By Jessica Van Roekel, Crosswalk.com
A Prayer for Joy Unspeakable
By Jessica Van Roekel
“And the angel said to them, “Fear not, for behold, I bring you good news of great joy that will be for all the people. For unto you is born this day in the city of David a Savior, who is Christ the Lord.” - Luke 2:9-10 ESV
In my midwestern, small-town newspaper, it’s common to print birth announcements. After the birth of my four babies, I kept the announcement as a keepsake for their baby book to mark part of their story. At Jesus’ birth, God lit the night sky to make his announcement. Can you imagine sitting in the dark, warming yourself by a fire, tuning your ear to the night sounds when an angel appears before you and the glory of God fills the night?
The fear the shepherds felt gave way to unspeakable joy. God made his announcement to shepherds, the ones responsible for caring for the sheep. These were the ones who lived separate from society and the ones who best represent God’s shepherding of his people. God’s splashy announcement of the birth of Jesus did two things. It showed that God came not only for kings but for the lowliest of them all—the shepherd, who was typically the youngest in the family.
During biblical times, birth order indicated importance. Each son grew out of shepherding and onto more important labor until the youngest son eventually became the family shepherd. We see this in King David’s life when Samuel went to Jesse’s house to anoint Israel’s new king, and Jesse only presented the seven older brothers to Samuel. The youngest was forgotten.
Second, it reinforced the shepherding concept traced through both Testaments. In the Old Testament, we read of Abel, Moses, David, Jacob, and God. God was a shepherd to his wayward sheep, the Israelites. In the New Testament, Jesus calls himself the Good Shepherd, who lays down his life for his sheep. God esteemed shepherds, hence his night sky announcement to them. The ones who went about their business tending sheep over the same meadows, repeating the same daily cycle, were the first to hear the news of the Messiah’s birth.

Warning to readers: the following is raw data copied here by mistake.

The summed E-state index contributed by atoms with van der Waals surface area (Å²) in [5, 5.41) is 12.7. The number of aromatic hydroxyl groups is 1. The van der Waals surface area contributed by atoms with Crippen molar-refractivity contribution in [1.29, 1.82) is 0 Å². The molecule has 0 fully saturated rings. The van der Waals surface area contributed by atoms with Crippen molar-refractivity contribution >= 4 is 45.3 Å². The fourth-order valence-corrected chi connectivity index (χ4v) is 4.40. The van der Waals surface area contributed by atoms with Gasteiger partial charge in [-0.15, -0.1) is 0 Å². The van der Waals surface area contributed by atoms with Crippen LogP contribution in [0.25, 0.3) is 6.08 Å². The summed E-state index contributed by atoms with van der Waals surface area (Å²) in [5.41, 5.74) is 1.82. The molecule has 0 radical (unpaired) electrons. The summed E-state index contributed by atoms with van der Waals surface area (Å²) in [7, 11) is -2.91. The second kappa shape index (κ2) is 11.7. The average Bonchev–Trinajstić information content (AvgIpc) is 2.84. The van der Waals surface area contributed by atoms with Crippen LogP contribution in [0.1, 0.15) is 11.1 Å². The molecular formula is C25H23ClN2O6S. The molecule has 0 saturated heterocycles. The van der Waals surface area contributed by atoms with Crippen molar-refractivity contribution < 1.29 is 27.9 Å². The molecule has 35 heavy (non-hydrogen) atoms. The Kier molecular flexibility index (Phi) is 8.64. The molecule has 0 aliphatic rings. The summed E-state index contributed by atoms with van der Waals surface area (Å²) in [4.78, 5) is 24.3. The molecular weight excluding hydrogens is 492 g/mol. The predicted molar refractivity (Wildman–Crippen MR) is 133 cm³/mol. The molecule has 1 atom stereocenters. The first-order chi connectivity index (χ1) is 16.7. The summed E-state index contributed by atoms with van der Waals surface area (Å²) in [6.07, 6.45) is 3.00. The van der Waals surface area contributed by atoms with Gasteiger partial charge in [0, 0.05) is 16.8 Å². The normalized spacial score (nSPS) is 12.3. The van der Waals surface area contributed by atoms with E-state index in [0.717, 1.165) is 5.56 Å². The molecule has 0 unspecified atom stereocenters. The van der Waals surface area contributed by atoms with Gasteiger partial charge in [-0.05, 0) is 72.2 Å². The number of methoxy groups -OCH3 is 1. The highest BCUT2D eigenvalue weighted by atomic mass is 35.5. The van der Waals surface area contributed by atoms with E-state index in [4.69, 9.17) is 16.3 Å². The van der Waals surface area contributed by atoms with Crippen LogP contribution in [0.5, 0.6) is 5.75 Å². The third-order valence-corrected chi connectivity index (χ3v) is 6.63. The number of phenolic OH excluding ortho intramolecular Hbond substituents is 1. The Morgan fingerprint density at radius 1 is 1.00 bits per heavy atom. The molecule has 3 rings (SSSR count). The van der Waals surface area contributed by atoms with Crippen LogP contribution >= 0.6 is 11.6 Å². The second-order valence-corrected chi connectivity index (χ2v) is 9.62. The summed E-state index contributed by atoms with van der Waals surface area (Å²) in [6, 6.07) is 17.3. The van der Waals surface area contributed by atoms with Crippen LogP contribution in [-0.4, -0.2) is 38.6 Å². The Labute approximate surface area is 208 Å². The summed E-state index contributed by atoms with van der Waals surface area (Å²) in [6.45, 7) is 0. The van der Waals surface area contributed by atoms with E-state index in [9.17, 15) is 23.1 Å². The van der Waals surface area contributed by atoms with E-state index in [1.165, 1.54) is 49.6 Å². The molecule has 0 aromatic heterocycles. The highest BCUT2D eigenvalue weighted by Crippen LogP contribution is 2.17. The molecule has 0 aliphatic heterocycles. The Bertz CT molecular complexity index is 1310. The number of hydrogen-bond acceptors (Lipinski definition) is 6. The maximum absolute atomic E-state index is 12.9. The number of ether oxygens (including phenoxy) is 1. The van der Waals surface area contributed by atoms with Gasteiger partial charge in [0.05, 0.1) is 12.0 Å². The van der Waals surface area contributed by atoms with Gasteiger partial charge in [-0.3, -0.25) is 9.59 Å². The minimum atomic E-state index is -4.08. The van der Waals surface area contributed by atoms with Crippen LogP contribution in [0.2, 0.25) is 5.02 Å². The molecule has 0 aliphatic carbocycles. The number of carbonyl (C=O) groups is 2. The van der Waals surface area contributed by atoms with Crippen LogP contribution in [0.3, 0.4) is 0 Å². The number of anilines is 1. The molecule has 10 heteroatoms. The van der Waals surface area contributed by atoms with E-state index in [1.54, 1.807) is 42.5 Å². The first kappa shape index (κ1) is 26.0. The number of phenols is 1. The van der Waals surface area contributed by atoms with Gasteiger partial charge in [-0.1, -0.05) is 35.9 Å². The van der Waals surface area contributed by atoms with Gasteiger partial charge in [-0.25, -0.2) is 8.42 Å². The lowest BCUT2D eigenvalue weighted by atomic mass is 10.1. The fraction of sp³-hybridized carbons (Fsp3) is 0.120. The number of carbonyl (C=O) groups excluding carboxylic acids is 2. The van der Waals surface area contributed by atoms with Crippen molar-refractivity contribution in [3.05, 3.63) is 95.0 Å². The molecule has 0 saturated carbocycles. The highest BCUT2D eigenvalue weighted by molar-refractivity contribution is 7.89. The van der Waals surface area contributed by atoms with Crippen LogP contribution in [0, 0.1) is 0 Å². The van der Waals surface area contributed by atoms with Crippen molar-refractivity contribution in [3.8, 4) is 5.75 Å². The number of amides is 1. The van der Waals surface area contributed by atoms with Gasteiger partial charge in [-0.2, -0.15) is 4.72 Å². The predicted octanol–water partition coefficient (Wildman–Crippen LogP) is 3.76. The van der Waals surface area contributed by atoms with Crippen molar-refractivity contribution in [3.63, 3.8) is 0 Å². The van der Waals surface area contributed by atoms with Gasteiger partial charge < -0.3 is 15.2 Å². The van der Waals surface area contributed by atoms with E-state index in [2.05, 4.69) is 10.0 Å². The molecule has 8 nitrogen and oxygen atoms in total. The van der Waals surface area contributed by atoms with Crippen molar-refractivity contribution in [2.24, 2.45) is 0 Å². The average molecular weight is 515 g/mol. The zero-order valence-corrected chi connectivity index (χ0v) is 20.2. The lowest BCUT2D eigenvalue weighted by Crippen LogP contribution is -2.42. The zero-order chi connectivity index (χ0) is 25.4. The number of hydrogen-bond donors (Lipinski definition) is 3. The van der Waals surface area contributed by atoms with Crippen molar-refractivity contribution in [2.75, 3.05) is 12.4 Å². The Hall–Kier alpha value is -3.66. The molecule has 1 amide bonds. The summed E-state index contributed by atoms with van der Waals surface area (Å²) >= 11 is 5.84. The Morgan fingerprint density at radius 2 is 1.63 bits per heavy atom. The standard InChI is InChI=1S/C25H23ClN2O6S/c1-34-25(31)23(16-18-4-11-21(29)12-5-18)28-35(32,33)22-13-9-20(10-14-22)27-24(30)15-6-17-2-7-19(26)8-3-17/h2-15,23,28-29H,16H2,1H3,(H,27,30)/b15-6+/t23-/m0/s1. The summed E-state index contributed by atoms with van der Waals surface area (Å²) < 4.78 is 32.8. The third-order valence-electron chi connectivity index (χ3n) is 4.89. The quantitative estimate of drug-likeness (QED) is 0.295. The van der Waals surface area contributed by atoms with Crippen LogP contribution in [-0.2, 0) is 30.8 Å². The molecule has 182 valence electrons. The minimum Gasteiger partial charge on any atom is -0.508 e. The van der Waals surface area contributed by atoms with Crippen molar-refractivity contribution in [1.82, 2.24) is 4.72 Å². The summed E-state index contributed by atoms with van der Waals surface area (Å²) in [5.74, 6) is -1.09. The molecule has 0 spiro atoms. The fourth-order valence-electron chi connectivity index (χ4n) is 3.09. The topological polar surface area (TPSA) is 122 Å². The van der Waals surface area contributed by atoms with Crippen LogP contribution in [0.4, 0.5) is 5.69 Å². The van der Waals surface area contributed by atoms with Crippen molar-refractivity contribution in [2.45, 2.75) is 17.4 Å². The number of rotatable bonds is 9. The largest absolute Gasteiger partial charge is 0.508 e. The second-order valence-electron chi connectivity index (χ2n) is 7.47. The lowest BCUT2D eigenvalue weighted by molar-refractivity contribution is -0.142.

In our day-to-day lives, we can get tunnel vision with what’s before us. We drive the same route day after day, cook the same set of meals, and deal with the same difficulties that don’t seem to end. Disappointments with our lives overtake feelings of joy, and joy seems lost. We wonder where our Light of the World is, and we wait for dawn like the shepherds did that night when their world changed.
“Seek first the kingdom of God and all these things will be added to you,” (Matthew 6:33, ESV). The Greek word for seek means to be absorbed in the search for something. This absorption fills our whole attention. Several years ago, I lost an important paper. I searched in every nook and cranny, every filing cabinet and box in the attic for hours. Finding the lost paper absorbed my mind and actions. It's seeking God with that kind of attention that leads to unspeakable joy and carries us through long dark nights.
Yet, we don’t have to wait for God to make a big, splashy announcement in our lives for us to know unspeakable joy. When he called us to himself, and we responded, we knew joy unspeakable. He made a way when there seemed to be no way, and we remember how he did it and what we felt. We can call these remembrances to our mind when we feel like we need to hunker down and wait the night out. Joy comes when we seek him.
I’m feeling a little joyless today. I’m hunkered down, waiting for this long middle to end. Day after day, I get up, go to work, come home to never-ending tasks, and go to bed. I wake up, and the new day is just like yesterday. Joy feels foreign. I can’t remember the last time joy flooded my heart. I want to be so thrilled with your joy like the shepherds were that night so long ago that I tell people about what you’ve done in my life. Help me to seek you with my whole being. Give me eyes to see you at work in my life. Let me know joy unspeakable today.
In Jesus’ name, Amen
Photo credit: ©Getty Images/Citysqwirl
Jessica Van Roekel loves the upside-down life of following Jesus as she journeys to wholeness through brokenness. As an author, speaker, and worship leader, she uses her gifts and experiences to share God’s transformative power to rescue, restore, and renew. She longs for you to know that rejection doesn’t have to define or determine your future when placed in God’s healing hands. Find out more reframingrejectionbook.
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